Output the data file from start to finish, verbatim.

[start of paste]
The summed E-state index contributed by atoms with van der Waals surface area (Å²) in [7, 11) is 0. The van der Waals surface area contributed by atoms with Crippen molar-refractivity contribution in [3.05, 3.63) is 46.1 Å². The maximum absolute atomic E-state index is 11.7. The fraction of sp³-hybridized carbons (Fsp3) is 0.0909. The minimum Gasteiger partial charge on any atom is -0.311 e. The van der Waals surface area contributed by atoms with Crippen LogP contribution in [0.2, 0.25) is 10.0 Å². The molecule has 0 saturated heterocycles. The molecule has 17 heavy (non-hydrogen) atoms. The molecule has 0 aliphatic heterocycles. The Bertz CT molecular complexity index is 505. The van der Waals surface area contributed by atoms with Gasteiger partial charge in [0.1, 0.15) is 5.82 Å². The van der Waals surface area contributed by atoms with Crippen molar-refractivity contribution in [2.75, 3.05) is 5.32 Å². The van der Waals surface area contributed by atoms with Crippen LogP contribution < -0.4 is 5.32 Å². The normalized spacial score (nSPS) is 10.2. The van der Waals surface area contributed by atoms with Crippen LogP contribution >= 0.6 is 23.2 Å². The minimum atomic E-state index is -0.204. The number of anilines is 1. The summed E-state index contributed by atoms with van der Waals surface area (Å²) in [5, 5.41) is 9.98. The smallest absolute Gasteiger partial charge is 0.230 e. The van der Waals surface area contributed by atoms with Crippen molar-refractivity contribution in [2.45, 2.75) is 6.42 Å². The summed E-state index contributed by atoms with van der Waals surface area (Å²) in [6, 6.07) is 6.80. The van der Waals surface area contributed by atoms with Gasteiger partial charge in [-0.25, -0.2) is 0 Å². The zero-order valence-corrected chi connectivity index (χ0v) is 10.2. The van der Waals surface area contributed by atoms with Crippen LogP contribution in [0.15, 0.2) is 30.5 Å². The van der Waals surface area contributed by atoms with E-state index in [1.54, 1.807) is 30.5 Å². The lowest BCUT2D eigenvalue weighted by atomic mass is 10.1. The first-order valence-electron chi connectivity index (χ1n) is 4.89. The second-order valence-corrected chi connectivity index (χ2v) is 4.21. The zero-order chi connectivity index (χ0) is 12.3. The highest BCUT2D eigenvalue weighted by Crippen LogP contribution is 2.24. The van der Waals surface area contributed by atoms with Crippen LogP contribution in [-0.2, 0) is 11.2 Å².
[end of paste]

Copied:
The summed E-state index contributed by atoms with van der Waals surface area (Å²) in [7, 11) is 0. The van der Waals surface area contributed by atoms with Crippen molar-refractivity contribution in [3.05, 3.63) is 46.1 Å². The maximum absolute atomic E-state index is 11.7. The fraction of sp³-hybridized carbons (Fsp3) is 0.0909. The minimum Gasteiger partial charge on any atom is -0.311 e. The van der Waals surface area contributed by atoms with Crippen LogP contribution in [0.2, 0.25) is 10.0 Å². The molecule has 0 saturated heterocycles. The molecule has 17 heavy (non-hydrogen) atoms. The molecule has 0 aliphatic heterocycles. The Bertz CT molecular complexity index is 505. The van der Waals surface area contributed by atoms with Gasteiger partial charge in [0.1, 0.15) is 5.82 Å². The van der Waals surface area contributed by atoms with Crippen molar-refractivity contribution in [2.75, 3.05) is 5.32 Å². The van der Waals surface area contributed by atoms with Crippen LogP contribution < -0.4 is 5.32 Å². The normalized spacial score (nSPS) is 10.2. The van der Waals surface area contributed by atoms with Crippen LogP contribution >= 0.6 is 23.2 Å². The minimum atomic E-state index is -0.204. The number of anilines is 1. The summed E-state index contributed by atoms with van der Waals surface area (Å²) in [5, 5.41) is 9.98. The smallest absolute Gasteiger partial charge is 0.230 e. The van der Waals surface area contributed by atoms with Crippen molar-refractivity contribution in [2.45, 2.75) is 6.42 Å². The summed E-state index contributed by atoms with van der Waals surface area (Å²) in [6, 6.07) is 6.80. The van der Waals surface area contributed by atoms with Gasteiger partial charge in [-0.25, -0.2) is 0 Å². The zero-order valence-corrected chi connectivity index (χ0v) is 10.2. The van der Waals surface area contributed by atoms with Crippen LogP contribution in [0.15, 0.2) is 30.5 Å². The van der Waals surface area contributed by atoms with E-state index in [1.54, 1.807) is 30.5 Å². The lowest BCUT2D eigenvalue weighted by atomic mass is 10.1. The first-order valence-electron chi connectivity index (χ1n) is 4.89. The second-order valence-corrected chi connectivity index (χ2v) is 4.21. The zero-order chi connectivity index (χ0) is 12.3. The highest BCUT2D eigenvalue weighted by Crippen LogP contribution is 2.24. The van der Waals surface area contributed by atoms with Crippen LogP contribution in [-0.2, 0) is 11.2 Å².